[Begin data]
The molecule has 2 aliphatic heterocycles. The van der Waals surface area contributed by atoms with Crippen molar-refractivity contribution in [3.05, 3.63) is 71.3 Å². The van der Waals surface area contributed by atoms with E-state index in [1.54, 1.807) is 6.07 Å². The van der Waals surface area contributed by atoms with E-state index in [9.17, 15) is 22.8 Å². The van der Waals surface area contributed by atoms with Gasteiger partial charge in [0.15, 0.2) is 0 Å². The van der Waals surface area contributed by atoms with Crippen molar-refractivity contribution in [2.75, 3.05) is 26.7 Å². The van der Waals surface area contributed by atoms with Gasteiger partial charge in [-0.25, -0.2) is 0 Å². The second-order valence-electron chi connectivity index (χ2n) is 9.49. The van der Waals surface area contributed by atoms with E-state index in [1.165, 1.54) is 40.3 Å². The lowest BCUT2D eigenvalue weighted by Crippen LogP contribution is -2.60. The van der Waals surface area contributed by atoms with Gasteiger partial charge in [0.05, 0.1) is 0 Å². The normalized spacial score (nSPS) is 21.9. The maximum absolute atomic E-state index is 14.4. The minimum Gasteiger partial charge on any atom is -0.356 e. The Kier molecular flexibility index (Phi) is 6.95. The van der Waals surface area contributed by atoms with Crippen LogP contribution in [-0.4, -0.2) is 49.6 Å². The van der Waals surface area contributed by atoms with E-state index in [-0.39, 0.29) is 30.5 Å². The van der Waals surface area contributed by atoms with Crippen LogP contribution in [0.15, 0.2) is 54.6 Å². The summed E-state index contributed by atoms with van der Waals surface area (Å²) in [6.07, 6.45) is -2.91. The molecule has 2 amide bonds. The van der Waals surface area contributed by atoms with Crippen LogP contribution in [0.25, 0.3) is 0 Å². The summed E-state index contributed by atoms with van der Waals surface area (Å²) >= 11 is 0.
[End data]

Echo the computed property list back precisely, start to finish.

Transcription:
The molecule has 2 aliphatic heterocycles. The van der Waals surface area contributed by atoms with Crippen molar-refractivity contribution in [3.05, 3.63) is 71.3 Å². The van der Waals surface area contributed by atoms with E-state index in [1.54, 1.807) is 6.07 Å². The van der Waals surface area contributed by atoms with E-state index in [9.17, 15) is 22.8 Å². The van der Waals surface area contributed by atoms with Gasteiger partial charge in [0.15, 0.2) is 0 Å². The van der Waals surface area contributed by atoms with Crippen molar-refractivity contribution in [2.75, 3.05) is 26.7 Å². The van der Waals surface area contributed by atoms with Gasteiger partial charge in [-0.25, -0.2) is 0 Å². The second-order valence-electron chi connectivity index (χ2n) is 9.49. The van der Waals surface area contributed by atoms with E-state index in [1.165, 1.54) is 40.3 Å². The lowest BCUT2D eigenvalue weighted by Crippen LogP contribution is -2.60. The van der Waals surface area contributed by atoms with Gasteiger partial charge in [0.05, 0.1) is 0 Å². The normalized spacial score (nSPS) is 21.9. The maximum absolute atomic E-state index is 14.4. The minimum Gasteiger partial charge on any atom is -0.356 e. The Kier molecular flexibility index (Phi) is 6.95. The van der Waals surface area contributed by atoms with Crippen LogP contribution in [-0.4, -0.2) is 49.6 Å². The van der Waals surface area contributed by atoms with E-state index in [-0.39, 0.29) is 30.5 Å². The van der Waals surface area contributed by atoms with Crippen LogP contribution in [0.15, 0.2) is 54.6 Å². The summed E-state index contributed by atoms with van der Waals surface area (Å²) in [6.07, 6.45) is -2.91. The molecule has 2 amide bonds. The van der Waals surface area contributed by atoms with Crippen LogP contribution in [0.25, 0.3) is 0 Å². The summed E-state index contributed by atoms with van der Waals surface area (Å²) >= 11 is 0.